I took piano lessons from Kindergarten through my senior year of high school. The first few years were definitely a struggle—I hated practicing, I didn’t like my teacher, and I thought it was some kind of punishment that I had to learn to play the piano. In middle school, I realized I could sit down and play songs without having to practice and I was hooked. I have even given piano lessons as an adult!
Now that I have kids of my own, I want them to have some musical background as well. Here is a little bit about our experience with piano lessons.
Find the Right Teacher
I didn’t realize there were many different styles of learning to play the piano. I assumed everyone used the same books, but that is not true.
Find a teacher who uses books or a method that is exciting for your child. Our piano teacher even uses a different book series with each of our kids because the kids are so different! My youngest has a books series that comes with a CD that he loves to listen to.
The best way to find the right teacher? Ask your friends for recommendations, and then do a quick interview with them. You can ask about their methods, experience, and rates. Our teacher doesn’t start lessons until kids can do a little bit of reading and suggested first grade was a great age to start. There are also some local businesses that offer both private and group lessons.
Practicing at Home
My kids seem to think they will just magically learn to play the piano through osmosis. I would imagine them thinking something like this: “If I just sit at the piano and complain for ten minutes, I’m sure I will get better at this and that crazy mom lady will leave me alone.”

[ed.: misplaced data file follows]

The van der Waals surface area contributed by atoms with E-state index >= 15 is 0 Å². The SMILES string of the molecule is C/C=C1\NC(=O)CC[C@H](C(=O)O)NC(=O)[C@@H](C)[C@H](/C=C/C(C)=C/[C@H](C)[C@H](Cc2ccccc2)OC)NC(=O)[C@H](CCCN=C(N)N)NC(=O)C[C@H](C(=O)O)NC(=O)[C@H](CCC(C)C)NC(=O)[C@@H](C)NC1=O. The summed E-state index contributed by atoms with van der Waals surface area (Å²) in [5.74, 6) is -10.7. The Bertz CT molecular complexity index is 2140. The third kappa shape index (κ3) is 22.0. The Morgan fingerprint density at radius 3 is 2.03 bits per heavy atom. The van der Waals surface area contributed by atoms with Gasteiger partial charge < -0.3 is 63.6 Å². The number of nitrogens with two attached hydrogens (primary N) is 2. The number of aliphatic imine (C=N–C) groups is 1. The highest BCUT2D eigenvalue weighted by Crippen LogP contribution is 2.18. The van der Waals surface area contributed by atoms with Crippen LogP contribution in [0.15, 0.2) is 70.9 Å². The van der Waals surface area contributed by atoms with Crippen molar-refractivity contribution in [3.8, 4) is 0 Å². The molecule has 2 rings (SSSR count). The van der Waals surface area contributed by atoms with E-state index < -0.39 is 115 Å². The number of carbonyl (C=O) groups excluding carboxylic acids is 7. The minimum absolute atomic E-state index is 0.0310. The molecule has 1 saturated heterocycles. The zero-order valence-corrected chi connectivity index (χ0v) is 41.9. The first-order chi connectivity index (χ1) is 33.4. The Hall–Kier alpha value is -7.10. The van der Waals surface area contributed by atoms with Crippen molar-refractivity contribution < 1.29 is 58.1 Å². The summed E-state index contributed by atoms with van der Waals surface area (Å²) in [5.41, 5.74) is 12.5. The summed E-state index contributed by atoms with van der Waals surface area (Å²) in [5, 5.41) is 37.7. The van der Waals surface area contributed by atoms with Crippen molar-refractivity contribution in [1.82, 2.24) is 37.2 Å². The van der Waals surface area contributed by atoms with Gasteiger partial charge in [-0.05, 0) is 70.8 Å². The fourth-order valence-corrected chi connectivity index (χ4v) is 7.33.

I try to encourage them to practice as soon as they get home from school, but if I’m completely honest, it’s sometimes a major practice session on the weekend that counts as a week’s worth of practice time. It helps when they have songs they enjoy and recognize.
I was always nervous for recitals growing up, and I can see that in my kids now. Some teachers don’t do recitals, but I think it’s a great way for kids to work really hard at something and occasionally step outside of their comfort zone.
Last year my oldest son got stuck in a “repeat cycle” where he kept playing the same part of the song over and over…and over again. He forgot how to end the song. HOWEVER—he learned he could think quickly on the spot, improvise, and no one knew any different! We still use that as an example of making it through something that was really hard and that life will be ok!
One of our family friends said her kids could quit piano lessons when they found an adult who was glad they quit playing the piano. I think that’s great advice! While we let our kids try different sports, we have enforced no quitting of piano lessons.
Participating in any type of music is good for their brains. Studies show that music and math are highly intertwined. Our kids enjoy lessons now, and we manage to get some practice time in each week, so I call this a success!